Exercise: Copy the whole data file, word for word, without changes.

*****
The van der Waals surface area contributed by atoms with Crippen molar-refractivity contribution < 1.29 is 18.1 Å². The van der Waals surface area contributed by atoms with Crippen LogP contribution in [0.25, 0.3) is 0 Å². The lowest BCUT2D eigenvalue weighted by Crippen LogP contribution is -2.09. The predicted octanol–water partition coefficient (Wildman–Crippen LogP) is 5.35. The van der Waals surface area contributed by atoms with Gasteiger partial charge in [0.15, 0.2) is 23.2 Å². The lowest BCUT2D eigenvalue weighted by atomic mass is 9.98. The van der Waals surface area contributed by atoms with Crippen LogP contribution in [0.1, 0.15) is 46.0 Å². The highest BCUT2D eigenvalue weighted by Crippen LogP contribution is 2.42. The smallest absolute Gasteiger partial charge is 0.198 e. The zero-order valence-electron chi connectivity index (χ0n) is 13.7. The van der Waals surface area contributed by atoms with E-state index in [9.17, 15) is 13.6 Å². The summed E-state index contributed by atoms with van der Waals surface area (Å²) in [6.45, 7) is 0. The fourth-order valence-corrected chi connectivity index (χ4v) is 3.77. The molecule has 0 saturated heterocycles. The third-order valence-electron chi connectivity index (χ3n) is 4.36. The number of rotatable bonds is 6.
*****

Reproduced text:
The van der Waals surface area contributed by atoms with Crippen molar-refractivity contribution < 1.29 is 18.1 Å². The van der Waals surface area contributed by atoms with Crippen LogP contribution in [0.25, 0.3) is 0 Å². The lowest BCUT2D eigenvalue weighted by Crippen LogP contribution is -2.09. The predicted octanol–water partition coefficient (Wildman–Crippen LogP) is 5.35. The van der Waals surface area contributed by atoms with Gasteiger partial charge in [0.15, 0.2) is 23.2 Å². The lowest BCUT2D eigenvalue weighted by atomic mass is 9.98. The van der Waals surface area contributed by atoms with Crippen LogP contribution in [0.1, 0.15) is 46.0 Å². The highest BCUT2D eigenvalue weighted by Crippen LogP contribution is 2.42. The smallest absolute Gasteiger partial charge is 0.198 e. The zero-order valence-electron chi connectivity index (χ0n) is 13.7. The van der Waals surface area contributed by atoms with E-state index in [9.17, 15) is 13.6 Å². The summed E-state index contributed by atoms with van der Waals surface area (Å²) in [6.45, 7) is 0. The fourth-order valence-corrected chi connectivity index (χ4v) is 3.77. The molecule has 0 saturated heterocycles. The third-order valence-electron chi connectivity index (χ3n) is 4.36. The number of rotatable bonds is 6.